Cornerstone and Compendium

A Brief Forewarning of the Author  concerning His Purpose

I do not assume that I know all the thoughts of my critics. Yet, the age being what it is, I foresee several points which will be brought against my well-intentioned endeavor, and I propose now briefly to meet the chief objections.

Some people, including those not unlearned, dislike this whole manner of writing, that is, of placing the main body of theology in a short compendium. They ask for great volumes in which they may establish themselves or wander about as they will. But I intend this for all those who have neither the ample leisure nor the great skill to hunt the partridge in mountain and forest. Their situation calls for showing them the nest itself, or the seat of what they are pursuing, without ado.

Others do not dislike the manner as long as the chief heads are treated in a broad rhetorical way — they think that details cannot be handled point by point. Yet when language flows on in a swift stream, carrying with it many things of many kinds, the reader can catch and hold fast to very little. He cannot find a resting place. But when certain directions are laid down, the reader has at every step, as it were, a spot marked where he may set his foot.

There will be some who condemn the precision of method and logical form as curious and troublesome. But we wish them sounder reason, for they separate the art of learning, judging, and memorizing from those things which most deserve to be learned, known, and memorized.

On the other hand, there will be those who desire a more exact use of the art of logic. These I could not satisfy fully even if I would, because of my own imperfection; neither would I, even if I could, because of the shortcomings of others.

I imagine also that there will be not a few who believe that to set forth such teachings as these, after the labors of so many learned men in the same vein, is superfluous, and doing only what has been done before. I should be of the same opinion if anything of this kind were available which pleased everyone in all respects. I hope it will not be judged that I expect to please all by this work. My hope is, however, that at least two or three may presently come upon this endeavor and find in it something which is better suited to instruct, to stir conviction, than what they have found in the more learned writing of others. If this proves a sound conjecture, I shall consider that I have been well paid for my labor.

I expect to be accused of obscurity by those who are relatively unskilled in theology. I wish they would learn from Cyrus that the sight of the sun’s rays…shining through a window loses its charm if the window is too large…A contracted light, although it may appear small, is more enlightening (if a man comes near and observes) than one which is, as it were, dissipated by too much enlargement.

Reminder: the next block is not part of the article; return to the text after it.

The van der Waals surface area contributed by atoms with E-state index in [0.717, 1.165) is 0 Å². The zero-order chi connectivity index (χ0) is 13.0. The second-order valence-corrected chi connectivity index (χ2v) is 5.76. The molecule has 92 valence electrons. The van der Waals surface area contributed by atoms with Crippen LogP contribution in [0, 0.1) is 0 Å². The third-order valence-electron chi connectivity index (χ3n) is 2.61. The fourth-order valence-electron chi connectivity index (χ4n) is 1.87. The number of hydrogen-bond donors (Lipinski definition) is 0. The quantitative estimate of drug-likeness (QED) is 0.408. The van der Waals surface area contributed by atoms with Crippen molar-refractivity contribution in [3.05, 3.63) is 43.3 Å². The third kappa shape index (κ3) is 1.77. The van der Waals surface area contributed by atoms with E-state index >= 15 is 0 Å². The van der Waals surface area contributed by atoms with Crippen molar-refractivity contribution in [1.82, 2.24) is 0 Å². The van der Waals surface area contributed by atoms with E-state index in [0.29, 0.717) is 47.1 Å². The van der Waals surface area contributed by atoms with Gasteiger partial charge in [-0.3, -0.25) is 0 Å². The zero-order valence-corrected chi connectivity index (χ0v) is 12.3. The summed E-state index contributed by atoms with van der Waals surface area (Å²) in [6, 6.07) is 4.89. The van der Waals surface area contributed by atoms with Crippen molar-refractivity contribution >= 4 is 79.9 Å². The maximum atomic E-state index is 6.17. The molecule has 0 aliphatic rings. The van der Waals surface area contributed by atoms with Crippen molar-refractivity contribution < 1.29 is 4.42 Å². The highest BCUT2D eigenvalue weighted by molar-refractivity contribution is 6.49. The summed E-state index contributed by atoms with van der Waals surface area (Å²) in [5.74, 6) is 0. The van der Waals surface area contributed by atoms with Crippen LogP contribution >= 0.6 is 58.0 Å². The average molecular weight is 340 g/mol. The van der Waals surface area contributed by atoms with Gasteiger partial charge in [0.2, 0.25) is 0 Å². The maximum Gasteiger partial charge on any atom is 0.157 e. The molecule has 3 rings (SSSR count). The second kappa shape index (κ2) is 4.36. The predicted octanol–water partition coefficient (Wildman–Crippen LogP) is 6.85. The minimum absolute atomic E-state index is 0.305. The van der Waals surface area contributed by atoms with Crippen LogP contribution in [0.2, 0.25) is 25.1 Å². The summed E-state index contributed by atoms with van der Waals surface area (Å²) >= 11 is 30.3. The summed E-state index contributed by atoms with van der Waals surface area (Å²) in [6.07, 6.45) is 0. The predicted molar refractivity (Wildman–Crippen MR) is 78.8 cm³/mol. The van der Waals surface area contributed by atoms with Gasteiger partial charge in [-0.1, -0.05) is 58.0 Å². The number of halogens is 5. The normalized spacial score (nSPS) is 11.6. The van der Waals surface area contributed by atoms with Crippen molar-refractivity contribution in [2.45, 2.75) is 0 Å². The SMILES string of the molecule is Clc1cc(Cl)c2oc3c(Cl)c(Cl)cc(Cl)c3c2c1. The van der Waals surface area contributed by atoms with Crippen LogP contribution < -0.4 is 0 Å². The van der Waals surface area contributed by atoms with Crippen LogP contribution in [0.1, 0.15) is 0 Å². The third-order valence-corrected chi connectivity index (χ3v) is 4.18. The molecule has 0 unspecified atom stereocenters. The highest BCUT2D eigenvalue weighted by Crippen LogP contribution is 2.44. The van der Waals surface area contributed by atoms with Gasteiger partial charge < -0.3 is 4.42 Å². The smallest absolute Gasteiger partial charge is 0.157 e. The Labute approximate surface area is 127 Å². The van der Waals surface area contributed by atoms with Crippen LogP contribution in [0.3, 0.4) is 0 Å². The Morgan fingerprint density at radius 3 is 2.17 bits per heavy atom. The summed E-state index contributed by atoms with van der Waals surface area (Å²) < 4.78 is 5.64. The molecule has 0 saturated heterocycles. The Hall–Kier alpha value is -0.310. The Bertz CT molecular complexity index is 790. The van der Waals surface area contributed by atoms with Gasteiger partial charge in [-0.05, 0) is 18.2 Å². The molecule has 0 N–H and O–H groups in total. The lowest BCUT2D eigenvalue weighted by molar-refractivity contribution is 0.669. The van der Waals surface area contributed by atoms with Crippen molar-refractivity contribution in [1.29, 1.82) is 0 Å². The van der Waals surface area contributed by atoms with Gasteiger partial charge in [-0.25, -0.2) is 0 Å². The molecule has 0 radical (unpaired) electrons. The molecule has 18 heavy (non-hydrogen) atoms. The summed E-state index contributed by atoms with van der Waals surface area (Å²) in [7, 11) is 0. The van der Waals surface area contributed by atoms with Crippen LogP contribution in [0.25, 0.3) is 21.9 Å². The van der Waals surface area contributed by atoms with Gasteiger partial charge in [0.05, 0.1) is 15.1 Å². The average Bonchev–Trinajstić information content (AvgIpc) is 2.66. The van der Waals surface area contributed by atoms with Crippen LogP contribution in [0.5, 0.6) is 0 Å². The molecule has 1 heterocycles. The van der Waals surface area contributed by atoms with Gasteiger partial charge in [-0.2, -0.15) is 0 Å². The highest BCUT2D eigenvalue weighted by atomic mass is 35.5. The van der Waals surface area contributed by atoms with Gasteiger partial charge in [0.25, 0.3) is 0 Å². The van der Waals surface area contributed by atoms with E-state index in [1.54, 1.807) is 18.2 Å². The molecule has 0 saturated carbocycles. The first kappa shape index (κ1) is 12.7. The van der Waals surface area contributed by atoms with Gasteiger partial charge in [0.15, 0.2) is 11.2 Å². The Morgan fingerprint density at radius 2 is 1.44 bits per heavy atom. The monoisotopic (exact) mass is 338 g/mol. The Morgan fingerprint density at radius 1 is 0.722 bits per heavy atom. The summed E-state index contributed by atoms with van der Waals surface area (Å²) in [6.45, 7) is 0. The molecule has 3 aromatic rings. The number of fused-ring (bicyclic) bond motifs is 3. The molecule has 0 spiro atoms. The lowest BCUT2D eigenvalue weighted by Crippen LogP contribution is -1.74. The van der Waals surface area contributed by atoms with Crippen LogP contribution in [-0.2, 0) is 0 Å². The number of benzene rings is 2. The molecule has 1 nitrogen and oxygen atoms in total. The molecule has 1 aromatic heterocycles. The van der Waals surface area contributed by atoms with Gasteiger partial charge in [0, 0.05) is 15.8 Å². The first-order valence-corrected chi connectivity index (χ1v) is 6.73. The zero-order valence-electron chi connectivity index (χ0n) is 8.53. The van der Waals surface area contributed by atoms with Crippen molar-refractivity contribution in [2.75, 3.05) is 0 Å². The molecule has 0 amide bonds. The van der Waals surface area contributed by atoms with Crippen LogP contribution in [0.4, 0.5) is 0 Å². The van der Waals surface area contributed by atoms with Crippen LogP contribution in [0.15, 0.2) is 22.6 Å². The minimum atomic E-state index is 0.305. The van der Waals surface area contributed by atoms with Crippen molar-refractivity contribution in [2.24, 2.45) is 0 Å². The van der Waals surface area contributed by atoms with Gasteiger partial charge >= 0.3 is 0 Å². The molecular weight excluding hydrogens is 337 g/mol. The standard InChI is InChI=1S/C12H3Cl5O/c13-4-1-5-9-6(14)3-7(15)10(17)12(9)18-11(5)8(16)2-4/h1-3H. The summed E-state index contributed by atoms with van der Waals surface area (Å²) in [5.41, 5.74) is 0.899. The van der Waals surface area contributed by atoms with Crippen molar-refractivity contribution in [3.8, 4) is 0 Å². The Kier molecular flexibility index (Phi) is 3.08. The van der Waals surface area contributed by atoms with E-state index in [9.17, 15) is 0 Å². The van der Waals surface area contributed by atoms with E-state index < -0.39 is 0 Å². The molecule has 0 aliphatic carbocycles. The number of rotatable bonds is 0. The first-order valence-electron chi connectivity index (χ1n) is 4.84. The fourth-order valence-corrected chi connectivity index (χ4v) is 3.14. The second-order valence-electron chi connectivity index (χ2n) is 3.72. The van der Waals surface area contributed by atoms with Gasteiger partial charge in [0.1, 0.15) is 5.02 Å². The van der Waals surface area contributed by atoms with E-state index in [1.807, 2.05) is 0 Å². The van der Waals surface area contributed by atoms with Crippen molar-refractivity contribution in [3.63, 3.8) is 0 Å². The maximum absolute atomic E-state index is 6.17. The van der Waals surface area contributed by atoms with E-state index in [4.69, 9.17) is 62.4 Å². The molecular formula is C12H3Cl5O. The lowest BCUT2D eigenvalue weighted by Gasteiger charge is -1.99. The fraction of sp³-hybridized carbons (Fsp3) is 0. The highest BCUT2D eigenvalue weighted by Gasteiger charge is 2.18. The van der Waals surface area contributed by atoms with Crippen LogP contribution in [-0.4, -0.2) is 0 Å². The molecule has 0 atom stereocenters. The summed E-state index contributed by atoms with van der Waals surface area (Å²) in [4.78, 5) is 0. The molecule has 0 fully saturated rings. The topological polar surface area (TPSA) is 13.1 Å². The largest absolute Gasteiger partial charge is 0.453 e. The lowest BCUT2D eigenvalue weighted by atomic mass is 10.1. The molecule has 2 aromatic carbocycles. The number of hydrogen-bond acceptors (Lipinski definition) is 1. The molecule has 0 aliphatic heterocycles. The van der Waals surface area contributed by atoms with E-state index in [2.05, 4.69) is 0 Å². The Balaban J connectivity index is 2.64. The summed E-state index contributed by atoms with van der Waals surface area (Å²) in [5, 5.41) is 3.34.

The dryness of the style and the harshness of words will be criticized by the same persons. And I confess that I share that heresy which bids me, when teaching, not to say in two words what may be said in one and which allows me to choose the key which best opens the lock. The key may well be of wood if the golden key does not work.

Finally, if there are some who desire to have practical matters better explained, especially those of the latter part of this Marrow, we shall attempt, God willing, to satisfy them in a special treatise, which I mean to write, dealing with questions usually called ‘cases of conscience.’ [I omit the footnote here–CD]

If there are some who criticize or desire other things, I ask that they candidly give me their thoughts, so that I may make just apology or due amendment” (William Ames, The Marrow of Theology, pp. 69-70).

This preface by William Ames is not an implicit promotion of him as a true Christian. I found it of interest in the adapted context of reading and writing about matters of eternal weight, consequence, and significance, and the best or most optimal way to go about it. This weighty matter of the essential gospel doctrines of Jesus Christ revealed in Scripture as compared to how these essential doctrines are revealed or written about in “church” or theological history. The essential Stone of Stumbling which multitudes of “mature and balanced” theological builders have rejected and penciled-in as an optional add-on, is the very Corner Stone.

“Jesus saith unto them, Did ye never read in the scriptures, The stone which the builders rejected, the same is become the head of the corner: this is the Lord’s doing, and it is marvellous in our eyes?”(Matthew 21:42)

Do the tolerant Calvinists of customary consumption realize that they are the counterparts of these builders?